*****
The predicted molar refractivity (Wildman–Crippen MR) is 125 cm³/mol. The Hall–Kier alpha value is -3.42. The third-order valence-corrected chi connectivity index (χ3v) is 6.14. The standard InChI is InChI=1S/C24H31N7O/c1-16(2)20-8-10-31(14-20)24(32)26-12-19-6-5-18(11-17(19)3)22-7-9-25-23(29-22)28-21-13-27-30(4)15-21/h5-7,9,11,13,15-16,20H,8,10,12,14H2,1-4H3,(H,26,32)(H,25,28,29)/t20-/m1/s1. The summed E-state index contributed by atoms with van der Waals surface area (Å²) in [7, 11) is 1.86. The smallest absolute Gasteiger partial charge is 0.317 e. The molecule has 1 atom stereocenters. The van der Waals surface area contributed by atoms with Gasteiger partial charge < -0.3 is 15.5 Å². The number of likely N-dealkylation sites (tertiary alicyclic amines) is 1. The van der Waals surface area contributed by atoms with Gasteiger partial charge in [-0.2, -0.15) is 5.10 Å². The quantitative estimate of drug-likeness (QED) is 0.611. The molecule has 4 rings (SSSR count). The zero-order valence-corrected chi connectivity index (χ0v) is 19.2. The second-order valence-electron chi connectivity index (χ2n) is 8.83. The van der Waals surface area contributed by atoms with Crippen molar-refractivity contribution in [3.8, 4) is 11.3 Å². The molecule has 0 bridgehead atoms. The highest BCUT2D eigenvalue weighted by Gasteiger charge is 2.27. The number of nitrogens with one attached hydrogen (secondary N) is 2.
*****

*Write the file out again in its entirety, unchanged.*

The predicted molar refractivity (Wildman–Crippen MR) is 125 cm³/mol. The Hall–Kier alpha value is -3.42. The third-order valence-corrected chi connectivity index (χ3v) is 6.14. The standard InChI is InChI=1S/C24H31N7O/c1-16(2)20-8-10-31(14-20)24(32)26-12-19-6-5-18(11-17(19)3)22-7-9-25-23(29-22)28-21-13-27-30(4)15-21/h5-7,9,11,13,15-16,20H,8,10,12,14H2,1-4H3,(H,26,32)(H,25,28,29)/t20-/m1/s1. The summed E-state index contributed by atoms with van der Waals surface area (Å²) in [7, 11) is 1.86. The smallest absolute Gasteiger partial charge is 0.317 e. The molecule has 1 atom stereocenters. The van der Waals surface area contributed by atoms with Gasteiger partial charge < -0.3 is 15.5 Å². The number of likely N-dealkylation sites (tertiary alicyclic amines) is 1. The van der Waals surface area contributed by atoms with Gasteiger partial charge in [-0.2, -0.15) is 5.10 Å². The quantitative estimate of drug-likeness (QED) is 0.611. The molecule has 4 rings (SSSR count). The zero-order valence-corrected chi connectivity index (χ0v) is 19.2. The second-order valence-electron chi connectivity index (χ2n) is 8.83. The van der Waals surface area contributed by atoms with Crippen molar-refractivity contribution in [3.8, 4) is 11.3 Å². The molecule has 0 bridgehead atoms. The highest BCUT2D eigenvalue weighted by Gasteiger charge is 2.27. The number of nitrogens with one attached hydrogen (secondary N) is 2.